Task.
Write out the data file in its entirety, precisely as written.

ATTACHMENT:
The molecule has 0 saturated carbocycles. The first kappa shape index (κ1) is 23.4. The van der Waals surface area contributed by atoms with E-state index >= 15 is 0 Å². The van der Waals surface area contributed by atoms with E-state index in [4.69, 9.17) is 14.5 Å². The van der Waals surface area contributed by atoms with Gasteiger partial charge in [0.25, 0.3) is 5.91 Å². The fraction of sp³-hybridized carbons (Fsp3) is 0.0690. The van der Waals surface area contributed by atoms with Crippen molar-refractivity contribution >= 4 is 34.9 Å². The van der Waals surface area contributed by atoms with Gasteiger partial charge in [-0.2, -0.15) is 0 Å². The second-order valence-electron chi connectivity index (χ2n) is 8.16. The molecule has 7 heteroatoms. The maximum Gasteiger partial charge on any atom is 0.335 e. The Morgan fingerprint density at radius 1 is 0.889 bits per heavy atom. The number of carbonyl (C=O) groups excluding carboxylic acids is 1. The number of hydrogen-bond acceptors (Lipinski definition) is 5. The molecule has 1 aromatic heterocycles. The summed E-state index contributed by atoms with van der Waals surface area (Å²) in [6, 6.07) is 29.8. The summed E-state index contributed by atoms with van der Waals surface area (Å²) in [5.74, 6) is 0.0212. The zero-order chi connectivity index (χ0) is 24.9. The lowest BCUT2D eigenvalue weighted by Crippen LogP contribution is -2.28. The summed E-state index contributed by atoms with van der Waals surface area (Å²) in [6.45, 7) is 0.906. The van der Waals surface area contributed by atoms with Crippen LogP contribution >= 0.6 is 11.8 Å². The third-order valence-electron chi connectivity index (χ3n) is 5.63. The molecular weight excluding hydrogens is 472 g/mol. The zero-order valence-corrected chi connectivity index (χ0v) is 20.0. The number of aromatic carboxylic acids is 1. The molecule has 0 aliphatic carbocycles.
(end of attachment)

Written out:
The molecule has 0 saturated carbocycles. The first kappa shape index (κ1) is 23.4. The van der Waals surface area contributed by atoms with E-state index >= 15 is 0 Å². The van der Waals surface area contributed by atoms with E-state index in [4.69, 9.17) is 14.5 Å². The van der Waals surface area contributed by atoms with Gasteiger partial charge in [0.25, 0.3) is 5.91 Å². The fraction of sp³-hybridized carbons (Fsp3) is 0.0690. The van der Waals surface area contributed by atoms with Crippen molar-refractivity contribution >= 4 is 34.9 Å². The van der Waals surface area contributed by atoms with Gasteiger partial charge in [-0.2, -0.15) is 0 Å². The second-order valence-electron chi connectivity index (χ2n) is 8.16. The molecule has 7 heteroatoms. The maximum Gasteiger partial charge on any atom is 0.335 e. The Morgan fingerprint density at radius 1 is 0.889 bits per heavy atom. The number of carbonyl (C=O) groups excluding carboxylic acids is 1. The number of hydrogen-bond acceptors (Lipinski definition) is 5. The molecule has 1 aromatic heterocycles. The summed E-state index contributed by atoms with van der Waals surface area (Å²) in [6, 6.07) is 29.8. The summed E-state index contributed by atoms with van der Waals surface area (Å²) in [5.74, 6) is 0.0212. The zero-order chi connectivity index (χ0) is 24.9. The lowest BCUT2D eigenvalue weighted by Crippen LogP contribution is -2.28. The summed E-state index contributed by atoms with van der Waals surface area (Å²) in [6.45, 7) is 0.906. The van der Waals surface area contributed by atoms with Crippen LogP contribution >= 0.6 is 11.8 Å². The third-order valence-electron chi connectivity index (χ3n) is 5.63. The molecular weight excluding hydrogens is 472 g/mol. The zero-order valence-corrected chi connectivity index (χ0v) is 20.0. The number of aromatic carboxylic acids is 1. The molecule has 0 aliphatic carbocycles.